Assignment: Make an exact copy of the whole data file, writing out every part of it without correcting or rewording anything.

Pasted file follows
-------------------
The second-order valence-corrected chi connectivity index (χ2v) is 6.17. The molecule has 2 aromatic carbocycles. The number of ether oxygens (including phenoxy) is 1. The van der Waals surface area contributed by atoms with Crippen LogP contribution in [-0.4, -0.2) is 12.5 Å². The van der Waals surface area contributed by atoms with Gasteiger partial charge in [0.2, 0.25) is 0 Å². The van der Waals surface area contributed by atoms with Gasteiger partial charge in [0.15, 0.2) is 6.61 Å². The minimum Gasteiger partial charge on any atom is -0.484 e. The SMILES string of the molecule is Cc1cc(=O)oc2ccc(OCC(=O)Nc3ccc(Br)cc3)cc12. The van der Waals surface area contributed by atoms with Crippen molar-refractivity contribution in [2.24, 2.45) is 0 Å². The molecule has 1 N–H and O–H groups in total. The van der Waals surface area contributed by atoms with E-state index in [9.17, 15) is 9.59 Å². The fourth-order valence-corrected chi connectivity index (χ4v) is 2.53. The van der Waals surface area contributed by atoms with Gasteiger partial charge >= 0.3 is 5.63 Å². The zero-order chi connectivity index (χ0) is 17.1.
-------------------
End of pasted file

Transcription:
The second-order valence-corrected chi connectivity index (χ2v) is 6.17. The molecule has 2 aromatic carbocycles. The number of ether oxygens (including phenoxy) is 1. The van der Waals surface area contributed by atoms with Crippen LogP contribution in [-0.4, -0.2) is 12.5 Å². The van der Waals surface area contributed by atoms with Gasteiger partial charge in [0.2, 0.25) is 0 Å². The van der Waals surface area contributed by atoms with Gasteiger partial charge in [0.15, 0.2) is 6.61 Å². The minimum Gasteiger partial charge on any atom is -0.484 e. The SMILES string of the molecule is Cc1cc(=O)oc2ccc(OCC(=O)Nc3ccc(Br)cc3)cc12. The van der Waals surface area contributed by atoms with Crippen molar-refractivity contribution in [2.24, 2.45) is 0 Å². The molecule has 1 N–H and O–H groups in total. The van der Waals surface area contributed by atoms with E-state index in [9.17, 15) is 9.59 Å². The fourth-order valence-corrected chi connectivity index (χ4v) is 2.53. The van der Waals surface area contributed by atoms with Gasteiger partial charge >= 0.3 is 5.63 Å². The zero-order chi connectivity index (χ0) is 17.1.